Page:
Hope you liked it! This article gave a brief idea of how tweets can be classified. We used the NLP process for cleaning and preparing the data, followed by classification models. Based on the dataset, we can use different classification models (as stated above) and compare the performance of each model.Here, we get 80 percent accuracy, which is very good when compared to the kNN model.
Hence, we are moving forward with this model.
With the help of CountVectorizer, we are using the same concept of Tokenization here to convert the original train[‘text ‘] and test[‘text’] data to allow the model to understand and analyze them.
This new data is provided as input to the Logistic Regression model, and once trained, predictions are made for the test dataset.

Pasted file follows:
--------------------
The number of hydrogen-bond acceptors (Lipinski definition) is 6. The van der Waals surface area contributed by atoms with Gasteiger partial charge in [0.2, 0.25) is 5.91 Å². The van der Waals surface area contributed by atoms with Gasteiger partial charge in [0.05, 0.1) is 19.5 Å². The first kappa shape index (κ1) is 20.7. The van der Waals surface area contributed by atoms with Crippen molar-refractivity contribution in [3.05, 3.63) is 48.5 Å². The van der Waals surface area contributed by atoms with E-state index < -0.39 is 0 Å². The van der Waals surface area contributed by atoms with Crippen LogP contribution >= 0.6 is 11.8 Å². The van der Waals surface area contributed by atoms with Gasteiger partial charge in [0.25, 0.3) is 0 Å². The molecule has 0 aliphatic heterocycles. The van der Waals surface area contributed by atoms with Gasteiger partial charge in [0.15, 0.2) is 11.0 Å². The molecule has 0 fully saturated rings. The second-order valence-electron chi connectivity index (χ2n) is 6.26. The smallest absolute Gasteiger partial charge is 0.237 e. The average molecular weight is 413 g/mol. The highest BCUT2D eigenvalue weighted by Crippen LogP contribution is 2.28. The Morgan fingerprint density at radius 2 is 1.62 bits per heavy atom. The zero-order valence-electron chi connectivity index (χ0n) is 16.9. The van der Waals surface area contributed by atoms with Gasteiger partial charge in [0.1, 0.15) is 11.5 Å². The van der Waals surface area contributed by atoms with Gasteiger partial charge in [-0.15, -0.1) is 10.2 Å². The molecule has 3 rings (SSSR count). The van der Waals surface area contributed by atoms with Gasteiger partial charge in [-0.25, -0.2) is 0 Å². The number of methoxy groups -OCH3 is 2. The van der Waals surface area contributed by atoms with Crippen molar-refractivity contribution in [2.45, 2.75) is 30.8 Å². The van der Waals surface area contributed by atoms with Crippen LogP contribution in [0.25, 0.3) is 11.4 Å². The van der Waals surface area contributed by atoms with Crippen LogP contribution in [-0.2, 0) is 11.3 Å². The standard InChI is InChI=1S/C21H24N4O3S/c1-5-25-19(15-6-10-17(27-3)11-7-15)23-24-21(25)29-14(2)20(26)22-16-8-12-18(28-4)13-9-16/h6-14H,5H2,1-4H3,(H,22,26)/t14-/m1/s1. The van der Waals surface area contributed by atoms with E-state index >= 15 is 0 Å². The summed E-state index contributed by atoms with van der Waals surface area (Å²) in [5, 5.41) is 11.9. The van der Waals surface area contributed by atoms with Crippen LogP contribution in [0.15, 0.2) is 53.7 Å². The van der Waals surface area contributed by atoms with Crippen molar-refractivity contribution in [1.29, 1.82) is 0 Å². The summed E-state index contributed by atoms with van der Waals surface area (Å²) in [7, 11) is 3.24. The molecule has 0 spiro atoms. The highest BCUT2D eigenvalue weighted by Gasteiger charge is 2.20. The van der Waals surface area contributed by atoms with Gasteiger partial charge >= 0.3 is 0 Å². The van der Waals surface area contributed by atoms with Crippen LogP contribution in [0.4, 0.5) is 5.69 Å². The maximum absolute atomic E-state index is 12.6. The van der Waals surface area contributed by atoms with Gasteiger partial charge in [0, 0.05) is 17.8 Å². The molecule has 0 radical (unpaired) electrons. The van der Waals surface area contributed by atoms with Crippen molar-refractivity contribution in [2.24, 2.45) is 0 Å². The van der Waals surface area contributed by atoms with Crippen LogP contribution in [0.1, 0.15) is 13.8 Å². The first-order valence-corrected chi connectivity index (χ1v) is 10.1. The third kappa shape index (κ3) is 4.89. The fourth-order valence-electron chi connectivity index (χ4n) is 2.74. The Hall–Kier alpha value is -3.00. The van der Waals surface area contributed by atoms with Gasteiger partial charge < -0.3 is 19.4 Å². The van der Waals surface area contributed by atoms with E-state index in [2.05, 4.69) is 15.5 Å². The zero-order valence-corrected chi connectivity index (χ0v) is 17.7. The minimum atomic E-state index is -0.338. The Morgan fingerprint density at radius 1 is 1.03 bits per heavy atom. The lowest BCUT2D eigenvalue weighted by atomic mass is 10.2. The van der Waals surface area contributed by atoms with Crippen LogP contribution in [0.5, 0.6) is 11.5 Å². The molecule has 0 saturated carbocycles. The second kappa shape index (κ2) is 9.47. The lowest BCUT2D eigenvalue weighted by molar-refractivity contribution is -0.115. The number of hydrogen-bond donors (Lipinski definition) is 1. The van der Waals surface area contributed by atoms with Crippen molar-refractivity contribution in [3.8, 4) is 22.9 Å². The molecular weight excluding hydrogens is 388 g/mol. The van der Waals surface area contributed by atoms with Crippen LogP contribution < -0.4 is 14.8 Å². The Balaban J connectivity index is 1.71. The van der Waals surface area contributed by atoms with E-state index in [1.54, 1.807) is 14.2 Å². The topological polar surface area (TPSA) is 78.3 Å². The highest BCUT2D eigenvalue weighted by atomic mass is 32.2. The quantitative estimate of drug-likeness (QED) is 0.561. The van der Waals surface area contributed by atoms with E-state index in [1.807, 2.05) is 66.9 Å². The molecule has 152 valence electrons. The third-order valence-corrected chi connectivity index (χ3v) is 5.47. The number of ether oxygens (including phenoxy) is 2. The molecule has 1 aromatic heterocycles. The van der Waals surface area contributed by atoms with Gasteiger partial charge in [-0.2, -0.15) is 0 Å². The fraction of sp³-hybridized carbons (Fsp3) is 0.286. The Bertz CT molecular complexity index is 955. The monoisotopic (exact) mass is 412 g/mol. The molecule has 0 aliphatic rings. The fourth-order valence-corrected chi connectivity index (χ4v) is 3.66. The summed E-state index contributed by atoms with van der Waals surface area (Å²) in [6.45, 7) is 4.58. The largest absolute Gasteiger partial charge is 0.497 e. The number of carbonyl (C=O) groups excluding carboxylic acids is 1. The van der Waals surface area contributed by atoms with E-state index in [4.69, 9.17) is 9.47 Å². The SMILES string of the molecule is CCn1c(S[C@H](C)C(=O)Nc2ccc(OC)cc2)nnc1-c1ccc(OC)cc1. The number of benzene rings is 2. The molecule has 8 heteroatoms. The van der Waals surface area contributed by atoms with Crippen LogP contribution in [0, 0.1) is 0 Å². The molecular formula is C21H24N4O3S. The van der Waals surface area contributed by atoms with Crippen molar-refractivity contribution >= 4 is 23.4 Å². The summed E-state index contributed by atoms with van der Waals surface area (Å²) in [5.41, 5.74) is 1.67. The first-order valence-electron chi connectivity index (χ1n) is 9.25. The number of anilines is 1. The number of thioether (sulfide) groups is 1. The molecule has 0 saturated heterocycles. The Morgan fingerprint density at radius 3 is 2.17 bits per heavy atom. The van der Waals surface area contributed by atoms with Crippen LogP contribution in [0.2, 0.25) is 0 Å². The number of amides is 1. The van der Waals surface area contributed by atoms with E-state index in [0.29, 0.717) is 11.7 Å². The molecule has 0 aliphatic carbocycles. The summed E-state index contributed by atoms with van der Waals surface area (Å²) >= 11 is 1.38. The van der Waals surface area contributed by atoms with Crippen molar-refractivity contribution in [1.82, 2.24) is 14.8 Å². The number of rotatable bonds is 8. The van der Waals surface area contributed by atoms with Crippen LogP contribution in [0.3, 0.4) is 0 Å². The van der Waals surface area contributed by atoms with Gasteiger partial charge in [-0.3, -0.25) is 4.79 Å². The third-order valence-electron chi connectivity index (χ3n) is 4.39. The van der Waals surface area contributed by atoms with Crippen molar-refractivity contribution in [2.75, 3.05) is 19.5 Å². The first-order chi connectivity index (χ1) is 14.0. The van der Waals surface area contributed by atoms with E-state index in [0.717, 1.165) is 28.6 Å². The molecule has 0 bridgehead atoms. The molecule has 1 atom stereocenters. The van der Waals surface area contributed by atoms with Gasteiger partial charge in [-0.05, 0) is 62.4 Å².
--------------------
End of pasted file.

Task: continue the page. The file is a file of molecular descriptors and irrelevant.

We change the format and concatenate the predicted and test data to obtain the final data frame.
We can see from the above result that the model classifies all the disaster-related tweets as ‘1’ and the others as ‘0’.
Hope you liked it! This article gave a brief idea of how tweets can be classified. We used the NLP process for cleaning and preparing the data, followed by classification models. Based on the dataset, we can use different classification models (as stated above) and compare the performance of each model.
To learn about compression techniques for convolutional neural networks, check out our blog here. To get the best artificial intelligence solutions for your business, reach out to us at Clairvoyant.